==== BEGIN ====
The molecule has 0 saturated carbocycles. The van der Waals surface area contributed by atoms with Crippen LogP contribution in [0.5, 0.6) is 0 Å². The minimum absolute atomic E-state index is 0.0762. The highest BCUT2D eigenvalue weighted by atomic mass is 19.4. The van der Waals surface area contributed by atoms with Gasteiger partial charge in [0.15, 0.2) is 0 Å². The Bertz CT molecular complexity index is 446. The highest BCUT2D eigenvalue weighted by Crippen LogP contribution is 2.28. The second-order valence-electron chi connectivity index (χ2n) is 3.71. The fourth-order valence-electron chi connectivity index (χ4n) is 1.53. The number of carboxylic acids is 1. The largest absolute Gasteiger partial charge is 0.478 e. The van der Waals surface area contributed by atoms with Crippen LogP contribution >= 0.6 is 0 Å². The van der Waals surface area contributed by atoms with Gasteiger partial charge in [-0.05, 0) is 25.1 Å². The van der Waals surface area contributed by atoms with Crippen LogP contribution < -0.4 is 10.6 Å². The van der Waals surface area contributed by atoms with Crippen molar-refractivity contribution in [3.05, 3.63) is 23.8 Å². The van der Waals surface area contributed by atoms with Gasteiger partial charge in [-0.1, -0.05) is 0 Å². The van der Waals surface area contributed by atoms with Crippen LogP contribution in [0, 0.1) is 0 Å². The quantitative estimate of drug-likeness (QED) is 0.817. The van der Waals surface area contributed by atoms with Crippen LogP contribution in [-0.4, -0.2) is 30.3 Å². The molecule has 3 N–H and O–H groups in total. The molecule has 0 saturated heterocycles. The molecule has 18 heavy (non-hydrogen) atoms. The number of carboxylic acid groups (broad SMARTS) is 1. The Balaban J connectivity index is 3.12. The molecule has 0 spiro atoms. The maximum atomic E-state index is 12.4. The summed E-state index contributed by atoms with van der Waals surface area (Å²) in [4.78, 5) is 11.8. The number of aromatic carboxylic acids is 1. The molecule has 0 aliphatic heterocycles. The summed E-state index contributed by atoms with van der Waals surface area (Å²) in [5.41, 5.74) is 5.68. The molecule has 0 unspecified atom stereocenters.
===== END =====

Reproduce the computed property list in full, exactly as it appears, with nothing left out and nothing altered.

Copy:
The molecule has 0 saturated carbocycles. The van der Waals surface area contributed by atoms with Crippen LogP contribution in [0.5, 0.6) is 0 Å². The minimum absolute atomic E-state index is 0.0762. The highest BCUT2D eigenvalue weighted by atomic mass is 19.4. The van der Waals surface area contributed by atoms with Gasteiger partial charge in [0.15, 0.2) is 0 Å². The Bertz CT molecular complexity index is 446. The highest BCUT2D eigenvalue weighted by Crippen LogP contribution is 2.28. The second-order valence-electron chi connectivity index (χ2n) is 3.71. The fourth-order valence-electron chi connectivity index (χ4n) is 1.53. The number of carboxylic acids is 1. The largest absolute Gasteiger partial charge is 0.478 e. The van der Waals surface area contributed by atoms with Crippen LogP contribution >= 0.6 is 0 Å². The van der Waals surface area contributed by atoms with Gasteiger partial charge in [-0.05, 0) is 25.1 Å². The van der Waals surface area contributed by atoms with Crippen LogP contribution < -0.4 is 10.6 Å². The van der Waals surface area contributed by atoms with Crippen molar-refractivity contribution in [3.05, 3.63) is 23.8 Å². The van der Waals surface area contributed by atoms with Gasteiger partial charge in [-0.1, -0.05) is 0 Å². The van der Waals surface area contributed by atoms with Crippen LogP contribution in [0, 0.1) is 0 Å². The quantitative estimate of drug-likeness (QED) is 0.817. The van der Waals surface area contributed by atoms with Crippen LogP contribution in [-0.4, -0.2) is 30.3 Å². The molecule has 3 N–H and O–H groups in total. The molecule has 0 saturated heterocycles. The molecule has 18 heavy (non-hydrogen) atoms. The number of carboxylic acid groups (broad SMARTS) is 1. The Balaban J connectivity index is 3.12. The molecule has 0 spiro atoms. The maximum atomic E-state index is 12.4. The summed E-state index contributed by atoms with van der Waals surface area (Å²) in [4.78, 5) is 11.8. The number of aromatic carboxylic acids is 1. The molecule has 0 aliphatic heterocycles. The summed E-state index contributed by atoms with van der Waals surface area (Å²) in [5.41, 5.74) is 5.68. The molecule has 0 unspecified atom stereocenters.